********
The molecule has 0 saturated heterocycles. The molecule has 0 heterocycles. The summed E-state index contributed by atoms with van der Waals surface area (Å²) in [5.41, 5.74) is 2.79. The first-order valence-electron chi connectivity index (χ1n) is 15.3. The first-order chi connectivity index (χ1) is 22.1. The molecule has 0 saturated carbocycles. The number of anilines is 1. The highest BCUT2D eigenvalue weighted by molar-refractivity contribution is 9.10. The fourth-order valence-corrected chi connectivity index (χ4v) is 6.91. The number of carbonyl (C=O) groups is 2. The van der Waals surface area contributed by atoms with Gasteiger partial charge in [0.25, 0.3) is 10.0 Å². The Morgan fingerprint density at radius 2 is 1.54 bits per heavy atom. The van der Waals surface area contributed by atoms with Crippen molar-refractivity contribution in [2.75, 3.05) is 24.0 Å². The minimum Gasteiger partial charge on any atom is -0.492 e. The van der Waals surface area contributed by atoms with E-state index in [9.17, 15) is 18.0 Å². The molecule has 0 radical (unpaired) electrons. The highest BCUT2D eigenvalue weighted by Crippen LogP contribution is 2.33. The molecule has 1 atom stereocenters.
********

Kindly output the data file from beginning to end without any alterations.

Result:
The molecule has 0 saturated heterocycles. The molecule has 0 heterocycles. The summed E-state index contributed by atoms with van der Waals surface area (Å²) in [5.41, 5.74) is 2.79. The first-order valence-electron chi connectivity index (χ1n) is 15.3. The first-order chi connectivity index (χ1) is 22.1. The molecule has 0 saturated carbocycles. The number of anilines is 1. The highest BCUT2D eigenvalue weighted by molar-refractivity contribution is 9.10. The fourth-order valence-corrected chi connectivity index (χ4v) is 6.91. The number of carbonyl (C=O) groups is 2. The van der Waals surface area contributed by atoms with Gasteiger partial charge in [0.25, 0.3) is 10.0 Å². The Morgan fingerprint density at radius 2 is 1.54 bits per heavy atom. The van der Waals surface area contributed by atoms with Crippen molar-refractivity contribution in [2.75, 3.05) is 24.0 Å². The minimum Gasteiger partial charge on any atom is -0.492 e. The van der Waals surface area contributed by atoms with E-state index in [9.17, 15) is 18.0 Å². The molecule has 0 radical (unpaired) electrons. The highest BCUT2D eigenvalue weighted by Crippen LogP contribution is 2.33. The molecule has 1 atom stereocenters.